‘Bronze-Age Iranian relics epitomize divine beings doing superhuman things’

April 18, 2017 - 10:38

TEHRAN – A senior German archaeologist has said Bronze Age Iranian relics, which are currently on show in Bonn, demonstrate conquer of the nature’s wild forces by the means of crafting divine beings doing superhuman things.

“These are divine beings doing superhuman things. It’s all about subjugating nature’s wild forces,” Deutsche Welle quoted Barbara Helwing who is also the curator of the exhibit as saying on April 13.

Titled “Iran, Ancient Culture between Water and Desert”, the exhibit opened its doors to the public on April 13 at the Art and Exhibition Hall of the Federal Republic of Germany -- Kunst und Ausstellungshalle der Bundesrepublik Deutschland.

The showcase represents over 400 objects amongst them is a patchwork of richly decorated artifacts that offer a great deal of information about the daily life of the inhabitants of southeastern Iran as well as their beliefs and myths during the Bronze Age.

“What we’re exhibiting comes from the first confiscated collection of objects found in Jiroft. They were retracted from Sothebys and other auction houses,” added Helwing in a keynote during the opening ceremony of the exhibit.

Helwing is an archaeologist specialized in the archaeology of Southwest Asia with long-standing on-site experience in Iran, Turkey and Azerbaijan. She worked for the German Archaeological Institute in Iran until 2007.

According to the German museum, “Iran, Ancient Culture between Water and Desert” opens up a window onto a country that has been inaccessible for decades and whose imagery is little known in Europe.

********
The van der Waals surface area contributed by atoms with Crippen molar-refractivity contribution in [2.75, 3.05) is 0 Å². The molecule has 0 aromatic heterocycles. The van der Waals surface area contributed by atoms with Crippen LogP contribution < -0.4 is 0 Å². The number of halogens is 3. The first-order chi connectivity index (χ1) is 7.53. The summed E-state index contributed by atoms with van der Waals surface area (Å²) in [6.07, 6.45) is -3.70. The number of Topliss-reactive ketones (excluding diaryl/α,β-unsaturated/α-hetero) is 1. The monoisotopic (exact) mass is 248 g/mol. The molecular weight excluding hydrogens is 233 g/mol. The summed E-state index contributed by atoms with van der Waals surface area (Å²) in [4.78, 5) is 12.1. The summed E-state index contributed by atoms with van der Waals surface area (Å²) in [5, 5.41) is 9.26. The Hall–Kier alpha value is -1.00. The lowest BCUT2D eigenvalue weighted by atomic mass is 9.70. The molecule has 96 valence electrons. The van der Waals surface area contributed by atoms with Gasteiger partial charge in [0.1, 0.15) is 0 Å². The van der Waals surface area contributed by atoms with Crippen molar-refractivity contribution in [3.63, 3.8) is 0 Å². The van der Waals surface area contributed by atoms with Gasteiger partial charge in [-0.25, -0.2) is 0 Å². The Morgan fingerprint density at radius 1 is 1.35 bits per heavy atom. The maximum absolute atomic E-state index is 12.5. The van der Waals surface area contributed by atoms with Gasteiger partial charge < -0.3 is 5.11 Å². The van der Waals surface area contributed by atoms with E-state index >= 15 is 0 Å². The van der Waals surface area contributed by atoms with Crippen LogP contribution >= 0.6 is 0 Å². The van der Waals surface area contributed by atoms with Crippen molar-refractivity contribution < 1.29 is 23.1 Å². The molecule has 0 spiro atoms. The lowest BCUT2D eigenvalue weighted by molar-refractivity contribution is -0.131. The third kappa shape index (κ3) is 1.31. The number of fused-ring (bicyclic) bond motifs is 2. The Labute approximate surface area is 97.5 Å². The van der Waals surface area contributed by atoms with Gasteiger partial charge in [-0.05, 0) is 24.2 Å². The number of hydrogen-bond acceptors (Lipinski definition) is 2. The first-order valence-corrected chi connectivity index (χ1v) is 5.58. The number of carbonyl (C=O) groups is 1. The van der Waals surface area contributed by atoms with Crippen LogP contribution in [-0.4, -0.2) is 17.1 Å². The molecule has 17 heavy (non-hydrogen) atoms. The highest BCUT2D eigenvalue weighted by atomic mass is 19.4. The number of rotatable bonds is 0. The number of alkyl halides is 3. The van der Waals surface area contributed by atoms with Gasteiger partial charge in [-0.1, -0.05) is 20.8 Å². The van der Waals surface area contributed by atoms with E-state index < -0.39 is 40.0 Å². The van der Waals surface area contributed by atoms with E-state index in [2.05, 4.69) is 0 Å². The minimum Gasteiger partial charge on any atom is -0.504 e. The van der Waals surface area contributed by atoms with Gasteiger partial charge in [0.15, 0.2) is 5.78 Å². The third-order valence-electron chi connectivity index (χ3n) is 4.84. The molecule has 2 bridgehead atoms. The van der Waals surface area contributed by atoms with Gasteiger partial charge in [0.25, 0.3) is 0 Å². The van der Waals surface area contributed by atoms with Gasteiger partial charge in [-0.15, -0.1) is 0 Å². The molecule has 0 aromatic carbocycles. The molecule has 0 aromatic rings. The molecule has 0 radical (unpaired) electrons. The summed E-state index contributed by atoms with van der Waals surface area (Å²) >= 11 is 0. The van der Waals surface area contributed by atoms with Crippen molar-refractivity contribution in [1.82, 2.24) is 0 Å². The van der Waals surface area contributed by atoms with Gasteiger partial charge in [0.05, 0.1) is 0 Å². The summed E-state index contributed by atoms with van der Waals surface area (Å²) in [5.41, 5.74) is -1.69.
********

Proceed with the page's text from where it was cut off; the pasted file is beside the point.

Visitors are offered with scenes of combat and mythical heroes wrestling with animals of prey are recurring motifs on the vessels. On one of them, a muscular man is holding two leopards in the air by their tails. On another, a river seems to be flowing out of the foreheads of water buffalos, and on still another, a snake is coiling around a vessel.

 “These cultures drew their visual inspirations from their surroundings. Back then, wild goats existed in the Zagros Mountains where people first settled down. They can be found decorating the jars and pots,” said Susanne Annen, the co-curator of the exhibition.

The relics found in Jiroft aren’t the only archaeological treasures that have left Iran for the first time. Also on display are the luxurious objects, mainly gold jewelry and bracelets, found in the tomb of two Elamite princesses.

The Elamite tomb containing two female skeletons in two bronze sarcophagi from the sixth century BC was discovered by construction workers in 2007 near the village of Jubaji close to the Persian Gulf. The princesses had been provided with objects for their journey to the next world.

“It was great that these rings were inscribed. They show that we can reconstruct the names of their ancestors, which is how we have a direct reference to the royal Elamite family,” said Helwing. The Elamites mostly settled in the lowlands located in the southwestern region of present-day Iran.

Organized under the auspices of the National Museum of Iran and the Iranian Cultural Heritage, Tourism and Handicrafts Organization, the exhibits will be running through Aug. 20.

PHOTO: The exhibition “Iran. Ancient Culture Between Water and Desert” in Bonn’s Bundeskunsthalle museum shows a muscular hero wrestling with two leopards.

AFM/MG

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